The Finite God Who Can't Change
This post will briefly explore a hotly debated topic within some branches of the Reformed world right now called immutability. Immutability is the biblical doctrine that God does not change. The question, however, is what does this actually mean? We will look at this from the perspective to God's relationship to time using mathematics as an illustration. Is God's essential nature temporal or atemporal (outside of time). I will not get into the details of what all either view entails in this post. The conclusion will be that the claim that a God who changes in any sense must himself be finite rests on an unspoken and quite unwitting presupposition which is that this god itself must already be finite. The finite god who can't change under any circumstances is itself already finite to begin with. The very thing it sets out to prove is impossible is the very thing the deity must possess in order for the "proof" to work, which makes it self-defeating. But this is being stated very specifically and deliberately, because I do not deny that God is himself mutable. Rather, I believe that only an infinite God can ever hope to embody all that this necessarily entails. And what it entails is itself a paradox.
A standard biblical expression is, “God does not change” (Ps 15:4; Mal 3:6; etc.). We will assume that this expression describes God’s nature. Since time is, by definition, some kind of change, then the idea is that God cannot be in any sense temporal. He must be "outside of time." Otherwise, he changes.
When we speak of “change,” we may do so in relation to either the finite or the infinite. These are not the same. We can use the language of mathematics to illustrate.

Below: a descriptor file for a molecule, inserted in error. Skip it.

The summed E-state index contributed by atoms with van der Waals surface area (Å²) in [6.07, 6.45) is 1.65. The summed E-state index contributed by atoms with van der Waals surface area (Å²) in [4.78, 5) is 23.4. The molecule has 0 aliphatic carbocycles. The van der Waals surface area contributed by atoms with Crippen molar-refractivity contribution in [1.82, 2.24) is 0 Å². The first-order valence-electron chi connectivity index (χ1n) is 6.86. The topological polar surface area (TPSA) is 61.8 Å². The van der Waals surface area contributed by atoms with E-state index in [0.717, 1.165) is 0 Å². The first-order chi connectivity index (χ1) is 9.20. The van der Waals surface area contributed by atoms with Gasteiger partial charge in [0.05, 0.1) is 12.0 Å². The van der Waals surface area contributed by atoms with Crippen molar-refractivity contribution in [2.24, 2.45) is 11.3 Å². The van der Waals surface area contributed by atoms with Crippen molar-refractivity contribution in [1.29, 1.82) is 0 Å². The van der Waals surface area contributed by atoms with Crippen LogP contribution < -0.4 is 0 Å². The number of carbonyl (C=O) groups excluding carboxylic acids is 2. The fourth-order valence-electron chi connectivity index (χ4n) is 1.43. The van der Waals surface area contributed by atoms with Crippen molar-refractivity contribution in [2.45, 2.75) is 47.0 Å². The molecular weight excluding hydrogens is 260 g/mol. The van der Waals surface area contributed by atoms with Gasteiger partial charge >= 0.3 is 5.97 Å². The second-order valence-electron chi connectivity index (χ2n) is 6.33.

If we speak of change in relation to the finite, we can form it as a simple equation. 2 + 2 = 4. When we add 2 to our base of 2, we “change” 2. In this case, we change it to 4. As it relates to the finite then, any addition or subtraction is a change at the fundamental level. 2 is changed no matter what . We can express this in terms of time as well. Let’s consider each second we live is a new number: 1, 2, 3, etc. Each second we live, we keep adding to our age. Again, we change at the fundamental level. Eventually, we will die because of it. Our timeline runs out of numbers. All finite creatures change by definition therefore if they are in time.
On the other hand, we may speak of “change” in relation to the infinite, though as we will see, this is a paradox. This time, to create a mathematical formula for illustration, we must use infinity as our base “number” (even though, technically, it isn’t a number). Hopefully it goes without saying that this represents God. If we add 2 + ∞, what do we get? We get infinity. Infinity does not change no matter how many numbers we add to it. We can move this to time as well. Add all the seconds of a finite being's existence to infinity and you still have infinity. It remains the same—always.
Now, if there is a Being that has existed for eternity and always will, then it is an infinite being. What if that being decides to enter into time, such that it experiences a succession of seconds like we do. What happens to its divine nature? Nothing. Why? Because it is infinite. We can think rationally about adding numbers to infinity. In the same way, God may enter into time and not himself change at all.
Now we must ask an important question. When theologians say that if God experiences a succession of moments, he changes, and therefore conclude he cannot experience a succession of moments, they are talking about “change” in relation to God. The question is, what kind of a God are they presupposing? Is this God infinite or finite? They assume he is infinite. However, if he were infinite, then the argument would not follow, because as we have seen, we can add whatever number we want to infinity and it does nothing to “change” it. It remains exactly the same. The paradox is that finite change does absolutely nothing to the infinite. It remains exactly the same, even if it is added to itself/himself. Therefore, this kind of theological conclusion which is often leveled against those who believe that God can experience any kind of change whatsoever, actually presupposes that its god is already finite, which of course is exactly the opposite position they want to argue and actually believe. Nevertheless, a god that can experience a succession of moments (or emotions or any other kind of change) who then “changes” because of them is, by definition, a finite god. And if this is the god that theologian worships, then his god is, by definition, finite rather than infinite.
And this is not the God of the Bible.